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Treatment

 
Treatment

Chapter: 6 - Treatment

Subchapter: 2 - Standard Treatment & Clinical Trials

Before selecting your treatment plan, you should first understand the difference between standard treatment and clinical trials.

Standard treatments are methods that experts agree are appropriate, accepted and widely used. These standard procedures have proven useful in fighting breast cancer in the past. A clinical trial, on the other hand, is an approved research study that some doctors believe has a strong potential to improve standard treatments. When clinical trials demonstrate better results than the standard, that new treatment becomes the standard. Remember, all our current standards were clinical trials at one time.

If a clinical trial is an option for you, your doctor will explain the possible trade-offs with the trial treatment versus standard treatment. Together with your medical team, you will need to decide what treatment method is the best for you and your health.

Let’s look more closely at the standard treatments your doctors may recommend.

Related Questions

  • Lisa Majka  Profile

    Can anyone offer me some additional guidance or does it seem I'm on the right track?

    Asked by anonymous

    Patient
    over 6 years 1 answer
    • L D  Profile
      anonymous
      Survivor since 2004

      Ask for the lab reports from your biopsies for your records. It should tell you exactly the type of cancer, size, grade, etc.

      Comment
  • Michele Aboro Profile

    Had my 3rd AC one more to go the 4 time taxol... Still feeling good today ;)

    Asked by anonymous

    Learning About Breast Cancer
    almost 6 years 2 answers
    • Patricia Stoop Profile
      anonymous
      Learning About Breast Cancer

      Sounds like you are managing well! Good on you! And keep up the awesome job! Docetaxol has a set of challenges but not nausea and it can't hurt your heart like adriamycin. The neupogen/neulasta shots can give bony pain deep inside. Don't hesitate to try something. Apparently Claritin taken before...

      more

      Sounds like you are managing well! Good on you! And keep up the awesome job! Docetaxol has a set of challenges but not nausea and it can't hurt your heart like adriamycin. The neupogen/neulasta shots can give bony pain deep inside. Don't hesitate to try something. Apparently Claritin taken before treatment and then several days helps (wish I'd known that) Anyone with more comments on that?

      1 comment
    • She  La Profile
      anonymous
      Stage 3A Patient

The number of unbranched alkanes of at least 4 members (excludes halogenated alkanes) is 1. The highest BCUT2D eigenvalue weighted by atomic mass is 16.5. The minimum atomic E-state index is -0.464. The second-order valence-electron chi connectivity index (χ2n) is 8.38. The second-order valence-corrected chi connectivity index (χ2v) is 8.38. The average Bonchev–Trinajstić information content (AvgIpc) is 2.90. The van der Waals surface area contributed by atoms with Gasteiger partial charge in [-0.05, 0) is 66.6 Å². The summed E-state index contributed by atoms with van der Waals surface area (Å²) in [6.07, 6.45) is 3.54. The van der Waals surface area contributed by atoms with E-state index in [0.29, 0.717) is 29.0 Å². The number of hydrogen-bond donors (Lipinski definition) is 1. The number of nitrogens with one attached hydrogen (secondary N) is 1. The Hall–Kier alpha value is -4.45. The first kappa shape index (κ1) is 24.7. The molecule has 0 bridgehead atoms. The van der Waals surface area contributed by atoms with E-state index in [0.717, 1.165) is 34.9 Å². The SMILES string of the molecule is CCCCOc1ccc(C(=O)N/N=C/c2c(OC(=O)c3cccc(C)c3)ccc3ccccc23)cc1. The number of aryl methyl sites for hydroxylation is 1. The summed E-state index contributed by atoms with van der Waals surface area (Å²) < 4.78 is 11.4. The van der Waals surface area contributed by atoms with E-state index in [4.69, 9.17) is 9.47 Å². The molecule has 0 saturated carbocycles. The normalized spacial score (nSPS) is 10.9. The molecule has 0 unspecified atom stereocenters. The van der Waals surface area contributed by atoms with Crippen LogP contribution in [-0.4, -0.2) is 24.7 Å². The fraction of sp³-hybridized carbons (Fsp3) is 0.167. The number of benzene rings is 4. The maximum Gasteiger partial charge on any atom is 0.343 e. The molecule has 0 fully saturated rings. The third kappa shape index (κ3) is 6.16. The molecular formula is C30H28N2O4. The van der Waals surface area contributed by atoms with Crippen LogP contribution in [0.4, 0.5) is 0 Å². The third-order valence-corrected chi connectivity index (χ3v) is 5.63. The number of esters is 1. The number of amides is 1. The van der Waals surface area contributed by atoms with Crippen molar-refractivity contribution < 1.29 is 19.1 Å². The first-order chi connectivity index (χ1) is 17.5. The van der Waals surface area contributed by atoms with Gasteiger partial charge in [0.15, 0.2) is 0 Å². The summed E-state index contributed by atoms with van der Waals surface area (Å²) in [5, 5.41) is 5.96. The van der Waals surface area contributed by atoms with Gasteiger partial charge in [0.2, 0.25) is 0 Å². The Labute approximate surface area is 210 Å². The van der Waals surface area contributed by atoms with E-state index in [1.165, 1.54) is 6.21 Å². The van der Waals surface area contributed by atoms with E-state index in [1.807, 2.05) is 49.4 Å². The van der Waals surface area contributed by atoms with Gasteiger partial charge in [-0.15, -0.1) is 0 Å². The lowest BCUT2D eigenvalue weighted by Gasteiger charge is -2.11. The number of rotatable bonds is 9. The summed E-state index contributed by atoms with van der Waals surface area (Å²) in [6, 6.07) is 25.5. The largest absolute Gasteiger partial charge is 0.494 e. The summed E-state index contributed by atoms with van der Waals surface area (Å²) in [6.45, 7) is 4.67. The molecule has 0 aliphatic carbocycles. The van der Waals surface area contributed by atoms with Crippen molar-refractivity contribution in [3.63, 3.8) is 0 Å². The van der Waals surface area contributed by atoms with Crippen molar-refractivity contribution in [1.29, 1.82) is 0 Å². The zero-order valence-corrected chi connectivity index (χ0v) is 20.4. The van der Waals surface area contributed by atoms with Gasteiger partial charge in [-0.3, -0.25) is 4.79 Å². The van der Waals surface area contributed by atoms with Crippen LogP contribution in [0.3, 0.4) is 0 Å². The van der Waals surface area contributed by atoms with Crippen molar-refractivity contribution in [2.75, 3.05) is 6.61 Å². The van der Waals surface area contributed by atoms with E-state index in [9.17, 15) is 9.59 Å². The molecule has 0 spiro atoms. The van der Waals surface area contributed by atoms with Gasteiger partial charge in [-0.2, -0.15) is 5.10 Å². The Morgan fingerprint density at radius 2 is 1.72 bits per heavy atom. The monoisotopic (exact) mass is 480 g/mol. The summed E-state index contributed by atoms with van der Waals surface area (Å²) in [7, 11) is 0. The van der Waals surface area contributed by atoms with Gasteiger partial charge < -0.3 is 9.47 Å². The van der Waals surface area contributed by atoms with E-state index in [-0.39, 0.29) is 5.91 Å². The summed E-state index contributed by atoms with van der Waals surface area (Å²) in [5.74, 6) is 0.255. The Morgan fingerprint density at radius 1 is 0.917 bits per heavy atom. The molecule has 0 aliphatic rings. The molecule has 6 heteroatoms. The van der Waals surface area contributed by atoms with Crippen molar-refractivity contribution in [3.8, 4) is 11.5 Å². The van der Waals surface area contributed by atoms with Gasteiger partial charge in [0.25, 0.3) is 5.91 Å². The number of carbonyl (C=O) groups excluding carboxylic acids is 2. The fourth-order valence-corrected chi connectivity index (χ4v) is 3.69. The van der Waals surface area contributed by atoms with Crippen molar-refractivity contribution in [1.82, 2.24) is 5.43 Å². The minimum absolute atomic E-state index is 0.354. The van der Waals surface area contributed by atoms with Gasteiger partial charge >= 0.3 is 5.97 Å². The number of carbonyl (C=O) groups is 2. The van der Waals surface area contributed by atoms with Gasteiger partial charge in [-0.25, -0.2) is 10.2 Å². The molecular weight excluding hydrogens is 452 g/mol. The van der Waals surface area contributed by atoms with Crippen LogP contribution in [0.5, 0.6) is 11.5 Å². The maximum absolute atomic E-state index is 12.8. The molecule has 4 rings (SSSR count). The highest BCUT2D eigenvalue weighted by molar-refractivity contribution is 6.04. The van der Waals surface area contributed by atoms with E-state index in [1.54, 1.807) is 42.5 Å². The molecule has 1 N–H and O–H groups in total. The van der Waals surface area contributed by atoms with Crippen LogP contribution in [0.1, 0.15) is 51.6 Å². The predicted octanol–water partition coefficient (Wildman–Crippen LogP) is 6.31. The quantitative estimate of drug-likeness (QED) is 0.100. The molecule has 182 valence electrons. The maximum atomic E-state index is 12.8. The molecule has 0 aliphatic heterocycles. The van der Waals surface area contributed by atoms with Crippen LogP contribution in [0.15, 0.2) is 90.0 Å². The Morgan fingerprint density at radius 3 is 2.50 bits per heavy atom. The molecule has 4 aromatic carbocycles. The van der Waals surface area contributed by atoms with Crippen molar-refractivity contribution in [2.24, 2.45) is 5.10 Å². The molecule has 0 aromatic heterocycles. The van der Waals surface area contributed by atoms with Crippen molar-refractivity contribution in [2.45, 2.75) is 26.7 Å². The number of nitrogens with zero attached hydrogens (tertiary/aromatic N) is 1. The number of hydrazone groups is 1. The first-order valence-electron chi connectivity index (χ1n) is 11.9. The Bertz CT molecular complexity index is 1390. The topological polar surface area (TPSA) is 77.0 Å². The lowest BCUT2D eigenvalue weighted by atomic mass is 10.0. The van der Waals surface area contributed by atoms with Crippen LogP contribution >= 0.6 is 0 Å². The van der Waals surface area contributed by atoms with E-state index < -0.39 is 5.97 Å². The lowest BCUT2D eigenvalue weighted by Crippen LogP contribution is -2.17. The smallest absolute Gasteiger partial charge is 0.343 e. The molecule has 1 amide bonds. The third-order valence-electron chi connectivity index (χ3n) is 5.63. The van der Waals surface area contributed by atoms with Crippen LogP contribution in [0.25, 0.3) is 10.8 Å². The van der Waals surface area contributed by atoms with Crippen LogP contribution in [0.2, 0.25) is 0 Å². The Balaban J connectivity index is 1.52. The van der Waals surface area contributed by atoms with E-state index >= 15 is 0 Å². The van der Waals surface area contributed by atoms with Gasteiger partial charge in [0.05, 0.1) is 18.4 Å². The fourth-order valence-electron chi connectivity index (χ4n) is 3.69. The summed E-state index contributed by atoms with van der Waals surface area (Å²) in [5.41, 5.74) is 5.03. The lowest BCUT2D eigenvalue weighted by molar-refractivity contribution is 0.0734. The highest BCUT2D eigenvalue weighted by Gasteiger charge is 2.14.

Doing the same. I have three more to go! Trying so hard to stay positive. HANG IN THERE.

      Comment
  • Elizabeth Willan Profile

    What are the side effects of arimidex?

    Asked by anonymous

    Learning About Breast Cancer
    almost 7 years 6 answers
    • View all 6 answers
    • Ana Naluh Andrade Profile
      anonymous
      Learning About Breast Cancer

      Hot flashes, bones (osteopenya) and joint pain.

      4 comments
    • Thumb avatar default
      anonymous
      Learning About Breast Cancer

      My main side effects are hot flashes. It can also compromise your bone health. I am getting yearly bone mineral density scans to monitor this.

      Comment
  • Lou Cam Profile

    How many months does chemo take

    Asked by anonymous

    Survivor since 2013
    about 5 years 6 answers
    • View all 6 answers
    • Sharon Danielson Profile
      anonymous
      Survivor since 2007

      Lou,
      This is difficult to predict. Everybody's treatment is different. I only had 4 rounds of chemo. My entire treatment was started with surgery, in October, and I was done with everything, the first week of January. We are all different so what happens to one woman, won't necessarily be...

      more

      Lou,
      This is difficult to predict. Everybody's treatment is different. I only had 4 rounds of chemo. My entire treatment was started with surgery, in October, and I was done with everything, the first week of January. We are all different so what happens to one woman, won't necessarily be the same for the next. Take care, Sharon

      1 comment
    • Life is Good! Profile
      anonymous
      Survivor since 2003

      It depends on how many rounds you have and how far apart they are. The later the stage cancer and more aggressive it is, the longer it will take. Most woman have 4 to 8 rounds of chemo 2 to 3 weeks apart. Some have even more infusions. Keep the questions coming. We care about you!

      3 comments

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